My Department has introduced a range of new enforcement powers over the past few years. Those powers improve delivery of services by giving the division new enforcement tools to recover money from non-resident parents who do not fulfil their responsibility to pay child maintenance.

 

Hilditch (DUP)

I thank the Minister for that answer and for the detail of what is coming up in the next few months. Like others in the House, I know that a lot of constituency issues are born out of frustration. What enforcement powers are available to the Department?

 Nelson McCausland (DUP)

There are ways in which money can be recouped from people who have not paid, but I would prefer to answer you more fully on that in due course. We have a range of powers to enable the Department to take firm action to ensure that parents meet their financial responsibilities. They include deduction orders; deduction from earnings orders; liability orders; charges on property; orders for the sale of property; driving licence disqualification; committal to prison; and freezing orders. Therefore, there is a wide range of options.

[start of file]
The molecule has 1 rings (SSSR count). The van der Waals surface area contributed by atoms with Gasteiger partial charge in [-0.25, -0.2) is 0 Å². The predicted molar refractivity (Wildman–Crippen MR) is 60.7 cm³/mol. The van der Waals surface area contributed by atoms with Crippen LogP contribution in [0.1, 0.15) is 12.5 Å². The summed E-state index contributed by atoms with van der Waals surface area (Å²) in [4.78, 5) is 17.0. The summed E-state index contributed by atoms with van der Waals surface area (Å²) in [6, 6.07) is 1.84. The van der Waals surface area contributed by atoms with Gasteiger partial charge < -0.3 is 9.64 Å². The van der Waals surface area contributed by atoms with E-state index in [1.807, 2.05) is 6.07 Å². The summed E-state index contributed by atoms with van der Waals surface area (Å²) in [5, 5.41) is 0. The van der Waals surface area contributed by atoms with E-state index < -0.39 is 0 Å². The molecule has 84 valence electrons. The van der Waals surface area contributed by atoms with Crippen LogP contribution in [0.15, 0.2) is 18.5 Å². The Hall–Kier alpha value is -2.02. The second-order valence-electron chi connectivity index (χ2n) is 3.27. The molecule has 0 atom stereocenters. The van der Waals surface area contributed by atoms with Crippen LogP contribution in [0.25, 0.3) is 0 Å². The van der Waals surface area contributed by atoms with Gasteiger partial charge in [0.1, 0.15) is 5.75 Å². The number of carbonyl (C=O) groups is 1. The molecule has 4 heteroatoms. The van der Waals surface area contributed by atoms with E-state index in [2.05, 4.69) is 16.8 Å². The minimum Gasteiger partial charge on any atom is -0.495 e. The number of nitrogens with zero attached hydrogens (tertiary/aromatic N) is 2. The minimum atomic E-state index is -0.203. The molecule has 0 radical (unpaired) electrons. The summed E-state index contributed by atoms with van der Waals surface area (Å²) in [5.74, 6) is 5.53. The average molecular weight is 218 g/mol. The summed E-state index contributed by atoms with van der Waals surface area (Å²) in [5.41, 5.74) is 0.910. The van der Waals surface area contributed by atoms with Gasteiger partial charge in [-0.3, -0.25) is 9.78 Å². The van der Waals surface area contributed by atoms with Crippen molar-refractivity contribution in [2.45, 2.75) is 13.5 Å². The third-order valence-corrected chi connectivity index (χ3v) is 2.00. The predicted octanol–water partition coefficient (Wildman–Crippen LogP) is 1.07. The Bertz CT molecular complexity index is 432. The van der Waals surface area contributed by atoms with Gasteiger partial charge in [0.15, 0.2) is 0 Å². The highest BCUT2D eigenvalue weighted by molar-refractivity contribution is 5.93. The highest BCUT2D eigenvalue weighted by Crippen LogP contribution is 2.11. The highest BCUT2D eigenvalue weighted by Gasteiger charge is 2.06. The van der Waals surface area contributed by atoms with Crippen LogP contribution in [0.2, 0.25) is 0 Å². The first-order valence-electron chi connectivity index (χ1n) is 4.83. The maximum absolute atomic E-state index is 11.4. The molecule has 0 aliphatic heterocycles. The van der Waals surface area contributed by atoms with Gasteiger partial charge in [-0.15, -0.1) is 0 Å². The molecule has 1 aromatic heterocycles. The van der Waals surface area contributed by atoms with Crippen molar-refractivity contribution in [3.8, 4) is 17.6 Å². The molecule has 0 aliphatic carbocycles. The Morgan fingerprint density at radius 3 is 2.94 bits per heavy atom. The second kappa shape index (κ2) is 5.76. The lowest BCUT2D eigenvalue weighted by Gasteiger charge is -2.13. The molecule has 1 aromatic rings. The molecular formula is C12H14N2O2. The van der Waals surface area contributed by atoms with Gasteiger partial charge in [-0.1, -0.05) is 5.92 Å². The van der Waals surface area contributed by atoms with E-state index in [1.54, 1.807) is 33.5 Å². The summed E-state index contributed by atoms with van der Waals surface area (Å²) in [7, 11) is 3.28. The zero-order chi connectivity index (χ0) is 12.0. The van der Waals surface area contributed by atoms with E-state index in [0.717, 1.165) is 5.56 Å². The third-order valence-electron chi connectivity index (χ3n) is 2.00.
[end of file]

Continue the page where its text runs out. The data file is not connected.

We can also arrange for deduction of maintenance payments and/or arrears from bank accounts without the need to apply through the courts. Recovery of arrears can also be made from a deceased person’s estate. If you want further information on any of those matters, we can provide that.

 

Social Democratic and Labour Party)

Go raibh maith agat Phriomh-LeasCheann Comhairle. Can we expect the enforcement division to be more active as a result of the changes that the Minister proposes to introduce?

 

Nelson McCausland (DUP)

The improvements in the system will facilitate the enforcement that we are talking about.

 

 
Supporting Small Business Rates Relief At the Assembly PDF Print E-mail

I support the Bill as presented, and I welcome the accelerated passage afforded to it today.